Armand Givelet , the engineer and physicist at the radio laboratory at the Eiffel Tower in Paris produced his first instrument the ‘Clavier à Lampes’ in 1927 as a way of solving audio technical problems at the radio station. Because microphones of the time were of poor quality, it was impossible to record or broadcast decent quality sound. Givelet’s response was to build an electronic organ that could be directly injected into the transmitter without using microphones. The resulting instrument, the ‘Clavier à Lampes’ was a monophonic vacuum tube keyboard instrument.

The ‘Clavier à Lampes’ was premiered in Paris in 1927 and taken on tour to the United States starting with the Trocadero Theatre in Philadelphia on June 9th 1927.

Loudspeakers and valves of the 'Piano Radio Èlectrique'
Loudspeakers and valves of the ‘Piano Radio Èlectrique’

Images of the ‘Clavier à Lampes

Armand Givelet Biographical notes

Armand Givelet (born:21 07 1889 Reims France – died:09 11 1963 La Varenne St-Hilaire, St-Maur-des-Fossés) was originally  an engineer in the French military during the First World War but  soon recognised the potential of Lee De Forest’s triode technology. He founded the first Radio Club in France and the T.S.F. engineering school. Givelet became a recognised authority on radio technology and  inventor who held many patents for radio and broadcast equipment as well as his work with electromechanical (tone-wheel) and valve based electronic musical instruments; His particular contribution w as a stabilised audio oscillator that used much less power than traditional triode circuitry.

Givelet’s first complete instrument was the The monophonic “Piano Radio-électrique” unveiled in 1927. A meeting with the organ Builder Eloi Coupleux in early 1929 began a life-long collaboration that produced some of the earliest electronic organs – designed primarily for church and religious music. The largest of the Coupleux-Givelet instruments was built for “Le Poste-Parisien” – withs 200 oscillator tubes producing 70 different timbres or stops. Despite their unique features, The Coupleux-Givelet organs were rapidly made obsolete by much smaller and cheaper organs such as the Hammond Organ. Only four organs were sold by Coupleux-frères to churches in France.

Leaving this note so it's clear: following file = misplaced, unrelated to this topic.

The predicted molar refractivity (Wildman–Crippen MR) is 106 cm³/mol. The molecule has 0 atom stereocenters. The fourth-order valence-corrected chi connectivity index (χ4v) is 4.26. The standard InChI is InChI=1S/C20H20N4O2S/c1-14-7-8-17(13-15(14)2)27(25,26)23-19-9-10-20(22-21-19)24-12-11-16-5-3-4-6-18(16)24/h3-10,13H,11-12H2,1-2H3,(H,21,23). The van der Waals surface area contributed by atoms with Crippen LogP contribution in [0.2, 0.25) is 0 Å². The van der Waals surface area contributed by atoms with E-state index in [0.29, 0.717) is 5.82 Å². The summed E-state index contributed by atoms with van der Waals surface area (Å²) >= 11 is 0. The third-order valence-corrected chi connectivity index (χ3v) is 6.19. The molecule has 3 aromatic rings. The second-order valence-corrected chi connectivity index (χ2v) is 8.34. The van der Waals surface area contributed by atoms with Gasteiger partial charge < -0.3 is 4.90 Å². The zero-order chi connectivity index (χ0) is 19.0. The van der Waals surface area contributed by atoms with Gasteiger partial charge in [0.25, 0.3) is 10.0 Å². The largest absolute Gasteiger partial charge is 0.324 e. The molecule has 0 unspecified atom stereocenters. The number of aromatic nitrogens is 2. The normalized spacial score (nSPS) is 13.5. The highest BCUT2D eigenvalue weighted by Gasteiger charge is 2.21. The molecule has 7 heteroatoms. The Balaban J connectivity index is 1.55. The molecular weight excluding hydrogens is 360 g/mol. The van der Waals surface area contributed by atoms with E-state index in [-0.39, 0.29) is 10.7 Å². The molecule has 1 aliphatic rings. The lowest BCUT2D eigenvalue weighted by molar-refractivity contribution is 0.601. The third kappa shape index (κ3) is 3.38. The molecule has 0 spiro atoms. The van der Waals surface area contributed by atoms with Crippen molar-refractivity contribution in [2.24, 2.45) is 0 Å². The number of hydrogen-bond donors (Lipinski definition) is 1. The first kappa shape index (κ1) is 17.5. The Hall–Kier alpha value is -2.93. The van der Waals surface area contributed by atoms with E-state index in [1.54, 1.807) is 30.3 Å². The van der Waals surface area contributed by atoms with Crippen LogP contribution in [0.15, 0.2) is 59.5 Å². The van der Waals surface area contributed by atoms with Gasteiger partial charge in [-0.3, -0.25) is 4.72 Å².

Givelet also wrote theatrical works under the pseudonym Ch. de Puymordant.


Olivier Carpentier ‘L’Aventure industrielle des frères Coupleux, 1900-1935’ Préface de Douglas Heffer, éditions de l’Inoui, 2004.

La Vie et les ondes : l’oeuvre de Georges Lakhovsky / Michel Adam et Armand Givelet, [1936]

Le Genie Civil February 7, 1928

Le Monde, 1989-07-21, p. 23

the ‘Warbo Formant Orgel’, Harald Bode & Christian Warnke, Germany, 1937

the Warbo Formant Orgel
The Warbo Formant Orgel

Harald Bode’s first commercial design was the wonderfully named “Warbo Formant Orgel” built while at the Heinrich-Hertz Institut für Schwingungsforschung at the Technische Hochschule in Berlin. The Warbo Formant Orgel was designed and built with the musical input from the composer and band-leader Christian Warnke (hence ‘War- Bo’  Warnke/Bode);

“Christian made the contribution of a musician — that means he told me what to do as far as all the features the instrument should have. I’ll have to go into more detail. Christian Warnke was a composer and musician, a bandleader with a fine ear for music, and he was an excellent violinist. He wasn’t involved in the design per se, just the specifications of the Warbo. And he sponsored the project on a minimum budget. Mind you this was in the second part of the 30s, which had still terrible after-effects of the depression. But the Warbo was my first major contribution in the field.”
Harald Bode in  SYNE magazine 1980
The Warbo Formant Orgel from the Hamburger Anzeiger. 21 September 1938.
The Warbo Formant Orgel from the Hamburger Anzeiger. 21 September 1938.